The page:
It’s all a bit circular but this brings us headlong into the evidence for theism discussion.

        Unless I’ve missed something.

  2. @myathesitlife

    “Since you have no means, other than blatant unproven proclamation, to determine if a supernatural event occurs it is ludicrous to assume such did happen when there are testable alternative explanations.”

    Like was implied earlier, it’s only ‘ludicrous’ to assume the supernatural explanation if you already presuppose that supernatural events do not happen. Although I will agree that always assuming the supernatural explanation would be ludicrous.

    To me, supernatural events can happen, but it’s still more reasonable to suppose that, since a natural explanation is more probable (after all, a supernatural event is a suspension of physical laws), a supernatural event likely didn’t happen, and that there exists a more terrestrial explanation. But since I have independent reasons for believing supernatural events can happen, I do not axiomatically rule out all supernatural claims made like you do. I just am naturally skeptical of most.

    And to say that we should only consider the supernatural explanation when all natural possibilities have been exhausted is to merely use the supernatural to plug a gap in your knowledge, something the new atheist cabal keeps reminding theists to refrain from doing. Essentially when the theist says ‘maybe God did it’, you’ll argue god of the gaps, yet when he asks you what it would take for you to believe, you’ll say ‘god of the gaps.’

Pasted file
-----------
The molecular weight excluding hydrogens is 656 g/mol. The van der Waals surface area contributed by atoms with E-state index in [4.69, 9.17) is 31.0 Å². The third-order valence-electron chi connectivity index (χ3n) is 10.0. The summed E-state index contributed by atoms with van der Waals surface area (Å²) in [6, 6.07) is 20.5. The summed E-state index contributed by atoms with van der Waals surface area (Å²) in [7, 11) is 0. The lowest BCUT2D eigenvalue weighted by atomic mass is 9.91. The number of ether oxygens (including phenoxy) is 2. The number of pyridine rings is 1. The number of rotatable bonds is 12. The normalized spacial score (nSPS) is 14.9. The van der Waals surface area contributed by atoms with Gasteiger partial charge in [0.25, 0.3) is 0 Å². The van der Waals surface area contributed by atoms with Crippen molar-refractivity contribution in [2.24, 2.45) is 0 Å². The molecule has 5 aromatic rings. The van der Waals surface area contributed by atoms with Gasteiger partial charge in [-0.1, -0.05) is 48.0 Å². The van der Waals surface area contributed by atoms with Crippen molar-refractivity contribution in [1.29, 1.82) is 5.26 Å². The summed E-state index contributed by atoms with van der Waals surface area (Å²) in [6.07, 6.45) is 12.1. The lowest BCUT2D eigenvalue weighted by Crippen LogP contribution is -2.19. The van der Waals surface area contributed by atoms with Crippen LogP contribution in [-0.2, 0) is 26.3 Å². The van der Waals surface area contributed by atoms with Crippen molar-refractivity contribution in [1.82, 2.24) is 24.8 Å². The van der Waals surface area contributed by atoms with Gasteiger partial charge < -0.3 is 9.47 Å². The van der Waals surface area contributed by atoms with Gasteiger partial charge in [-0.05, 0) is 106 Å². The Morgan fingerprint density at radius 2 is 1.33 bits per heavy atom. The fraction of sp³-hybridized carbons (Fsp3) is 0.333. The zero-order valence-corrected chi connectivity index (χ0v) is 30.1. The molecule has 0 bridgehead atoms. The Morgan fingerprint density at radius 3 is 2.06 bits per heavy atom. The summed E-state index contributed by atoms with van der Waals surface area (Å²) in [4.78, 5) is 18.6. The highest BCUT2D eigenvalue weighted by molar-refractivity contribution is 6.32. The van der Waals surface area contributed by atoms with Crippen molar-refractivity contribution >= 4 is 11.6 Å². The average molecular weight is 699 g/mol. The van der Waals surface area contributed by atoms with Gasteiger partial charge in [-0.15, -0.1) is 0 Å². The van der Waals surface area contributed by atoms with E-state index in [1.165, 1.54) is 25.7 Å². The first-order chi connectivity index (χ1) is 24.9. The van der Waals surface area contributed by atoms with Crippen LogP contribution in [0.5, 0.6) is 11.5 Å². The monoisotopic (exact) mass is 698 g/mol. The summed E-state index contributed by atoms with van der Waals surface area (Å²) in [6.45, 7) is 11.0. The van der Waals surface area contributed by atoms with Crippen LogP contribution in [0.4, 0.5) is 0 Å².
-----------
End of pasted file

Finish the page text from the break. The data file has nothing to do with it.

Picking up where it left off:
So a gap in our knowledge doesn’t warrant belief, yet it’s a gap in our knowledge that will take for you to believe!?

    You guys really ought to make up your minds.

    “Interestingly you state that the evidence for theism makes supernatural causes plausible. I have not yet seen sufficient or convincing evidence for theism. It follows then that there is not yet sufficient evidence for the supernatural experience.”

    Interestingly, you appeal to your own rationality to argue your worldview is true. Well, that is at least a creative way of arguing illogically.

    “It’s all a bit circular but this brings us headlong into the evidence for theism discussion.”

    Yes, I believe so.